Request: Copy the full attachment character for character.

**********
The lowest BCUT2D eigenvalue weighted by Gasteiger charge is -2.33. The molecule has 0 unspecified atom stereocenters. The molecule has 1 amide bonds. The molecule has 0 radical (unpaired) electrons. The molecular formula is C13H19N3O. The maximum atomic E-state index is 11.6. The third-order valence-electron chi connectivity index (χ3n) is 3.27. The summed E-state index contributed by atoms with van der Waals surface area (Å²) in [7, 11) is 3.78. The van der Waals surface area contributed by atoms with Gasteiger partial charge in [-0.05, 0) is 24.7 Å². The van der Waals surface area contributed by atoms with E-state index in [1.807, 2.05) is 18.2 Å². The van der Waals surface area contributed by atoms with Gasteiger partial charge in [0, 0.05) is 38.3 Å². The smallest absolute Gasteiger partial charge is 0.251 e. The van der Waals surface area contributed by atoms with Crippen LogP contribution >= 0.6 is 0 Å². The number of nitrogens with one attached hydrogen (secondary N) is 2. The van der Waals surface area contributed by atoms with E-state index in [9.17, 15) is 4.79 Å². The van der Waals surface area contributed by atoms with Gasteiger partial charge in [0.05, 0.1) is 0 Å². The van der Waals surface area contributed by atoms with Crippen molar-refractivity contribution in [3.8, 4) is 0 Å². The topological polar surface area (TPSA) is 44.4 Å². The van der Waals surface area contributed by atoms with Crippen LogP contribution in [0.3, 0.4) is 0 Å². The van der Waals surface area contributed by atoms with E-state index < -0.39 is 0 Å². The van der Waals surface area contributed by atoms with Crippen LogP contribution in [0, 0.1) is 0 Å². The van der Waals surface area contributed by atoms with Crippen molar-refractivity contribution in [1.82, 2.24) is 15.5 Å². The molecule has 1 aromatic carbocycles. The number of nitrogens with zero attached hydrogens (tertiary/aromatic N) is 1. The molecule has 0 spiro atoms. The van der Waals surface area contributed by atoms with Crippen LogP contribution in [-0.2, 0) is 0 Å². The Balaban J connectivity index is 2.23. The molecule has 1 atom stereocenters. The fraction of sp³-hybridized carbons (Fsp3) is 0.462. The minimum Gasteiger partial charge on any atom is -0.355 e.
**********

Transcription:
The lowest BCUT2D eigenvalue weighted by Gasteiger charge is -2.33. The molecule has 0 unspecified atom stereocenters. The molecule has 1 amide bonds. The molecule has 0 radical (unpaired) electrons. The molecular formula is C13H19N3O. The maximum atomic E-state index is 11.6. The third-order valence-electron chi connectivity index (χ3n) is 3.27. The summed E-state index contributed by atoms with van der Waals surface area (Å²) in [7, 11) is 3.78. The van der Waals surface area contributed by atoms with Gasteiger partial charge in [-0.05, 0) is 24.7 Å². The van der Waals surface area contributed by atoms with E-state index in [1.807, 2.05) is 18.2 Å². The van der Waals surface area contributed by atoms with Gasteiger partial charge in [0, 0.05) is 38.3 Å². The smallest absolute Gasteiger partial charge is 0.251 e. The van der Waals surface area contributed by atoms with Crippen LogP contribution >= 0.6 is 0 Å². The number of nitrogens with one attached hydrogen (secondary N) is 2. The van der Waals surface area contributed by atoms with E-state index in [9.17, 15) is 4.79 Å². The van der Waals surface area contributed by atoms with Gasteiger partial charge in [0.05, 0.1) is 0 Å². The van der Waals surface area contributed by atoms with Crippen molar-refractivity contribution in [3.8, 4) is 0 Å². The topological polar surface area (TPSA) is 44.4 Å². The van der Waals surface area contributed by atoms with Crippen LogP contribution in [0.3, 0.4) is 0 Å². The van der Waals surface area contributed by atoms with E-state index < -0.39 is 0 Å². The van der Waals surface area contributed by atoms with Crippen LogP contribution in [0, 0.1) is 0 Å². The van der Waals surface area contributed by atoms with Crippen molar-refractivity contribution in [1.82, 2.24) is 15.5 Å². The molecule has 1 aromatic carbocycles. The number of nitrogens with zero attached hydrogens (tertiary/aromatic N) is 1. The molecule has 0 spiro atoms. The van der Waals surface area contributed by atoms with Crippen LogP contribution in [-0.2, 0) is 0 Å². The Balaban J connectivity index is 2.23. The molecule has 1 atom stereocenters. The fraction of sp³-hybridized carbons (Fsp3) is 0.462. The minimum Gasteiger partial charge on any atom is -0.355 e.